Photobleaching dynamics. The photobleaching dynamics [Fig. 3(c)], which are intensity decreases within the lifetime states, become much more frequent at higher powers, indicating the expected photoinduced behavior for this process. The transitions in the unquenched state increase by a factor of 3.4, while the transitions in the quenched state increase by a factor of 2.3. The ratio of the lifetimes (2.5–1.5 ns, or 1.7) is approximately the same as the ratio of the increase in transitions (3.4–2.3, or 1.5), which indicates that photobleaching scales with the time spent in the excited state. Consistently, the blinking dynamics are faster for the unquenched to off transition than the quenched to off one, indicating a similar scaling may be present. These dynamics are assigned to the irreversible photobleaching, i.e., loss of photoactivity of individual pigments. The most likely mechanism behind photobleaching is photoexcitation followed by intersystem crossing to a triplet state, which sensitizes triplet molecular oxygen to generate highly reactive singlet oxygen species.42 Alternatively, annihilation or photoexcitation of long-lived triplets could play a role.42
Previous work on PBPs from cyanobacteria and red algae observed photodegradation through two processes: (1) an intensity decrease, assigned to pigment photobleaching as observed here, and (2) a correlated decrease in intensity and lifetime, assigned to photo-induced and irreversible conversion of pigments into quenchers.21,36,37 The second of these processes appears as a correlated decrease in intensity and lifetime upon formation of quenchers and was not observed in PE545, as shown through the similar lifetime distributions at early and late measurement times [Fig. 2(b)]. The lack of photobleaching induced quenching means that photodegradation for this complex has a smaller impact on photophysics than for other PBPs. Maintaining the photophysics of the intact complexes may be an evolutionary adaptation to the difficulty associated with specific targeting of the soluble PE545 proteins by repair or replacement machinery. Altogether, the single-molecule results imply a complex set of transitions in PE545 that involve thermal conformational dynamics, the ability to activate photoprotective quenching, and photophysics robust to photodegradation.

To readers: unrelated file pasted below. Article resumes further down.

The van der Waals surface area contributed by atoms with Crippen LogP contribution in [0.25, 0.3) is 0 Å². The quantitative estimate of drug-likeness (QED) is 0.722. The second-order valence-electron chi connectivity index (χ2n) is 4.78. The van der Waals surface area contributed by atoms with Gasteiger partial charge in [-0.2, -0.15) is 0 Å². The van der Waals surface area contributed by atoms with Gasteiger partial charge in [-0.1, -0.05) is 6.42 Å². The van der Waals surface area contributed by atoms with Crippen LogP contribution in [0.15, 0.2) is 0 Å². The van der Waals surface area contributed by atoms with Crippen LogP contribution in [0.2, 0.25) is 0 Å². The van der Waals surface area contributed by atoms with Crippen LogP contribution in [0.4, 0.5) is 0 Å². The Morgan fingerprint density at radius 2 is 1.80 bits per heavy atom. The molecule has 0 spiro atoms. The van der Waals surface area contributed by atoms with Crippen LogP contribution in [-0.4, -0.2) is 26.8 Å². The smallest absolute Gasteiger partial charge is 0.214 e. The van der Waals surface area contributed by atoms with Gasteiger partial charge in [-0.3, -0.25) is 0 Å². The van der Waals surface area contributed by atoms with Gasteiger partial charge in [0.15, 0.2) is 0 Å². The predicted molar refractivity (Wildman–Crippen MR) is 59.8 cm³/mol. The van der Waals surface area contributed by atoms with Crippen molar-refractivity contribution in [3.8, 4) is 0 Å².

In this work, we used single-molecule fluorescence spectroscopy to identify emissive states and dynamics of the light-harvesting complex PE545 from cryptophyte algae. By simultaneously monitoring the fluorescence intensity and lifetime of single complexes, we can identify states and monitor the transitions between them. From these measurements, conformational dynamics were discovered as well as photodegradation pathways in which pigments are energetically removed from the coupled system. Finally, the transition timescales revealed a photo-induced bias toward quenched states, which could work to safely dissipate excess excitation energy.
The diverse environments that cryptophyte algae thrive in have led to a homologous protein with distinct energetics to efficiently harvest solar energy in each ecological niche. While early studies have characterized how larger structural changes affect spectra and ultrafast dynamics, these results provide a first look at the underlying conformational dynamics that have the potential to adapt to different light intensities without complex regulation and repair machinery. Future work on the homologous proteins may inform upon how pigment makeup, structure, and available dynamics have been optimized in these organisms.
See the supplementary material for ensemble fluorescence methods and additional analysis.
This work was supported as part of BioLEC, an Energy Frontier Research Center funded by the U.S. Department of Energy, Office of Science (Award No. DE-SC0019370). R.M. acknowledges an NSF Graduate Research Fellowship. G.S.S.-C. also acknowledges a Beckman Young Investigator award.
Conflict of Interest
The authors have no conflicts to disclose.
The data that support the findings of this study are available from the corresponding author upon request.